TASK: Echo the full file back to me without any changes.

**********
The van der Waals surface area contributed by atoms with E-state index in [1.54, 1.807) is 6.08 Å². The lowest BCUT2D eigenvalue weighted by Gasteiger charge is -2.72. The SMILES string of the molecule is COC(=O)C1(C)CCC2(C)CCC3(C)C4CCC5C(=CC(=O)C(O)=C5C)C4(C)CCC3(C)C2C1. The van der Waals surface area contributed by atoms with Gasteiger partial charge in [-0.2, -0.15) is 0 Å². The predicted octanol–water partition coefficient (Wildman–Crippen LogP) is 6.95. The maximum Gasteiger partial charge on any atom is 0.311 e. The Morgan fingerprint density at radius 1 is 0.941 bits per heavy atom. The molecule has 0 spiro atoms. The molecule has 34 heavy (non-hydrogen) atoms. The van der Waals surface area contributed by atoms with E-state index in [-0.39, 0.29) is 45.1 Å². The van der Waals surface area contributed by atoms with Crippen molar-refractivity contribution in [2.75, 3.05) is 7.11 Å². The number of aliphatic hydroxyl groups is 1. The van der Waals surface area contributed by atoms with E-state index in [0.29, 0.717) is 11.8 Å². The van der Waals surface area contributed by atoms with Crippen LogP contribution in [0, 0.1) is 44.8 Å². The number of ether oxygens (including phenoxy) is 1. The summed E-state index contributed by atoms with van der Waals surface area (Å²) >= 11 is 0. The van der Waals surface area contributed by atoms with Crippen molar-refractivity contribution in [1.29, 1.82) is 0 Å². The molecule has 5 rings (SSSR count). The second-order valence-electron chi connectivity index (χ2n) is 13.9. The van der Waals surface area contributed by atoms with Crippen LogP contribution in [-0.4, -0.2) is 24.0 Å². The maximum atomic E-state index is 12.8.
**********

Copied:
The van der Waals surface area contributed by atoms with E-state index in [1.54, 1.807) is 6.08 Å². The lowest BCUT2D eigenvalue weighted by Gasteiger charge is -2.72. The SMILES string of the molecule is COC(=O)C1(C)CCC2(C)CCC3(C)C4CCC5C(=CC(=O)C(O)=C5C)C4(C)CCC3(C)C2C1. The van der Waals surface area contributed by atoms with Gasteiger partial charge in [-0.2, -0.15) is 0 Å². The predicted octanol–water partition coefficient (Wildman–Crippen LogP) is 6.95. The maximum Gasteiger partial charge on any atom is 0.311 e. The Morgan fingerprint density at radius 1 is 0.941 bits per heavy atom. The molecule has 0 spiro atoms. The molecule has 34 heavy (non-hydrogen) atoms. The van der Waals surface area contributed by atoms with E-state index in [-0.39, 0.29) is 45.1 Å². The van der Waals surface area contributed by atoms with Crippen molar-refractivity contribution in [2.75, 3.05) is 7.11 Å². The number of aliphatic hydroxyl groups is 1. The van der Waals surface area contributed by atoms with E-state index in [0.29, 0.717) is 11.8 Å². The van der Waals surface area contributed by atoms with Crippen LogP contribution in [0, 0.1) is 44.8 Å². The number of ether oxygens (including phenoxy) is 1. The summed E-state index contributed by atoms with van der Waals surface area (Å²) >= 11 is 0. The van der Waals surface area contributed by atoms with Crippen molar-refractivity contribution in [1.29, 1.82) is 0 Å². The molecule has 5 rings (SSSR count). The second-order valence-electron chi connectivity index (χ2n) is 13.9. The van der Waals surface area contributed by atoms with Crippen LogP contribution in [-0.4, -0.2) is 24.0 Å². The maximum atomic E-state index is 12.8.